• By Sarah Blower
  • Posted on Tuesday 03rd June, 2008

The importance of being methodological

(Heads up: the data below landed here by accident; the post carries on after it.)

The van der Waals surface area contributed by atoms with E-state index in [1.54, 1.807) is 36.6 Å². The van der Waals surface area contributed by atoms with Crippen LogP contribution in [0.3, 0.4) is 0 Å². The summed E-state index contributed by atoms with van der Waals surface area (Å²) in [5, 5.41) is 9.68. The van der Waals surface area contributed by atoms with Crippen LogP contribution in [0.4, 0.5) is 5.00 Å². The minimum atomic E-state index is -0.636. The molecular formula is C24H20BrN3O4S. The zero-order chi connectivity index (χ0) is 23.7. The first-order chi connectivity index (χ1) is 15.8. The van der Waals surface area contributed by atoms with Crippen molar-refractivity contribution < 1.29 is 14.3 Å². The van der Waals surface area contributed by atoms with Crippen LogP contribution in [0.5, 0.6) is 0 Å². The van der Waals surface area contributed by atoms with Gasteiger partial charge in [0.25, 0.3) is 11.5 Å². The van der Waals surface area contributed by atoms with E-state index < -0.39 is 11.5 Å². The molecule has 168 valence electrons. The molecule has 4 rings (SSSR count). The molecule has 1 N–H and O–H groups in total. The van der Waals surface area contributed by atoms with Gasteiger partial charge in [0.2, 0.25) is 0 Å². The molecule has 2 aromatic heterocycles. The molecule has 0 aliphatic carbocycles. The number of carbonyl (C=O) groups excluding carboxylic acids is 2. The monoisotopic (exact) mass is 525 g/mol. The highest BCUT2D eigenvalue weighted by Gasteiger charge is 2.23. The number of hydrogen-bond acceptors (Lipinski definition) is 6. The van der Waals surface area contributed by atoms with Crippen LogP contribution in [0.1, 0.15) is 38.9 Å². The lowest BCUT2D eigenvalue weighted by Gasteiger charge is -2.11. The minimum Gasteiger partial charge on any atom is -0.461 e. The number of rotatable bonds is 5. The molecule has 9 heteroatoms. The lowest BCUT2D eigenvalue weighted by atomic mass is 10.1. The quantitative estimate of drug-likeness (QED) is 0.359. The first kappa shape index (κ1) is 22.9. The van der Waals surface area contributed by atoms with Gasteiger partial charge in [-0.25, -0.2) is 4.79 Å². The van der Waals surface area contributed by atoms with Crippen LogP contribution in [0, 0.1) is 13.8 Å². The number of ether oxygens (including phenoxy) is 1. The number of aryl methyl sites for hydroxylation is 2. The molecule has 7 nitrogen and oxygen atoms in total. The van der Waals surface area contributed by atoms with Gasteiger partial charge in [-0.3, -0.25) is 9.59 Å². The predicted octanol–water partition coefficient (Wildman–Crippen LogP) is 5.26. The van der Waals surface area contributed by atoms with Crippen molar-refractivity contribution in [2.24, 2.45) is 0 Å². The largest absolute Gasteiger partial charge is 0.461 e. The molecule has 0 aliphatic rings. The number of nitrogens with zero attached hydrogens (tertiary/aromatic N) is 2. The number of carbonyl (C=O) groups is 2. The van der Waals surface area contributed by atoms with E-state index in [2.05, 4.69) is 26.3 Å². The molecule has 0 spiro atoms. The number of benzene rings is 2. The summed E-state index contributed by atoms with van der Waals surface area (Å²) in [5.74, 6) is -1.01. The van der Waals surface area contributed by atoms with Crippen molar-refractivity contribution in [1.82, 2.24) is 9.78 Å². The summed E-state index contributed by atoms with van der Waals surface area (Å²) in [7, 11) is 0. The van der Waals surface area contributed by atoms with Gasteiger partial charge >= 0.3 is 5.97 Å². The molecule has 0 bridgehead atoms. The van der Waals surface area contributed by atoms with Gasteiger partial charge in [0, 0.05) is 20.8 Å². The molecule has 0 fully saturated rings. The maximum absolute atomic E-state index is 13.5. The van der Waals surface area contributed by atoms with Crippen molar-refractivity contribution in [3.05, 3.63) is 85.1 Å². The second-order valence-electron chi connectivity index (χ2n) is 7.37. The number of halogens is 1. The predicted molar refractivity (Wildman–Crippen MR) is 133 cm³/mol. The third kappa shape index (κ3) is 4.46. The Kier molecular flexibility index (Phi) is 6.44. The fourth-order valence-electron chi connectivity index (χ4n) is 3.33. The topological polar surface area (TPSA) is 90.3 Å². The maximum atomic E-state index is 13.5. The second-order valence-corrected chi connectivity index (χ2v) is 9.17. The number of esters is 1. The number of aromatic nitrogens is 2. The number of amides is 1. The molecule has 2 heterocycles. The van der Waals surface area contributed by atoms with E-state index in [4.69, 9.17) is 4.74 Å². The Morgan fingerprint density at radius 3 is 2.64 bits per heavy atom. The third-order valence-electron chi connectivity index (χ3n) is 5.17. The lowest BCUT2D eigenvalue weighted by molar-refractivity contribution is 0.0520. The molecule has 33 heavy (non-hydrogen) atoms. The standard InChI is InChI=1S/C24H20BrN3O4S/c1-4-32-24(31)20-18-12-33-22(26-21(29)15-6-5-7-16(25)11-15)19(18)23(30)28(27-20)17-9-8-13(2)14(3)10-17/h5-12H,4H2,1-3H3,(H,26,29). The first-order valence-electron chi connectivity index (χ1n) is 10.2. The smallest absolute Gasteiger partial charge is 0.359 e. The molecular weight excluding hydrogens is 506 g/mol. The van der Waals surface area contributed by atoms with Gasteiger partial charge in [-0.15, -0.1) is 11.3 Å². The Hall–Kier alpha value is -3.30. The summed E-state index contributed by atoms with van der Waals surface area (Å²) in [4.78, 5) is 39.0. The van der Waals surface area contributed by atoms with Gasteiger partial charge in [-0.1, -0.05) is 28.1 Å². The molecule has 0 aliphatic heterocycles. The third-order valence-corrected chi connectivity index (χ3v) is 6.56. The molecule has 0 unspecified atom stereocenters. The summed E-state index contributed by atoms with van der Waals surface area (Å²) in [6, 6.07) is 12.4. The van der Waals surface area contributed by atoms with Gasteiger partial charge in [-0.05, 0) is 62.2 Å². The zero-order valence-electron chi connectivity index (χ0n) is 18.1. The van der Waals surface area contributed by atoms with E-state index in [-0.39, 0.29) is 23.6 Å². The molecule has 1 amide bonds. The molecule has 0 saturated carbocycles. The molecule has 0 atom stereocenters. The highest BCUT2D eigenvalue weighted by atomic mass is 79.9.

Methodology gets the pulse going for only half of Prevention Action's audience. For the other half it has the opposite effect. But few dispute the critical role of methods in understanding causal pathways and in the design, implementation and evaluation of new programs.The value of method was evident at this year's Society Prevention Research (SPR) meeting. Several symposia and presentations shared important methodological developments and this year’s recipient of the SPR Early Career Award was Stephanie Lanza from the Methodology Center at Penn State University. She made several contributions at last week's meeting including better use of computer packages in the analysis of data relevant to prevention and improved statistical models of adolescent dating and sexual health.Prevention science has come a long way from studying associations between variables such as social support and emotional well-being. Most work is testing predictions about complex processes and mechanisms that appear to underpin children's social and psychological development.Omnipresent in the meeting were examples of the way risks to children's well-being are mediated and moderated. Rand Conger of Iowa State University, for example, reported on the way community, family and friendship resources altered the extent to which parental divorce affects children's health and development. For some it is a catastrophe. Others appear relatively unphased. Ken Dodge from Duke University gave one of several illustrations at the conference at the way in which genotypes moderate the impact of environmental risks of child outcomes. Dodge's particular contribution was to point out that genes are too often viewed as the risk that is altered in some way by the context of environment. From his perspective environment is the risk moderated by an individual's genotype.A significant challenge for the Society of Prevention Research shared by Prevention Action is how to communicate methodological advances to policy makers and practitioners. Understanding how risk gets into the body is of as much importance to a teacher, psychologist and social worker as to a prevention scientist.Elizabeth Stuart a methodologist from John Hopkins University observed it was more important to understand the match between methods and questions than to know how to apply the approach in a scientific context. A methodologist can be employed to do the work but everyone working with children will want to know if the analysis strategy was correct.As much will depend on the ability of methodologists to communicate to a broad audience. Analysis is a highly technical process. It is natural for a technical language to emerge. But several participants this week talked about, and in some cases demonstrated, the value of communicating new methods more effectively. This will be a recurrent theme in future editions of Prevention Action.

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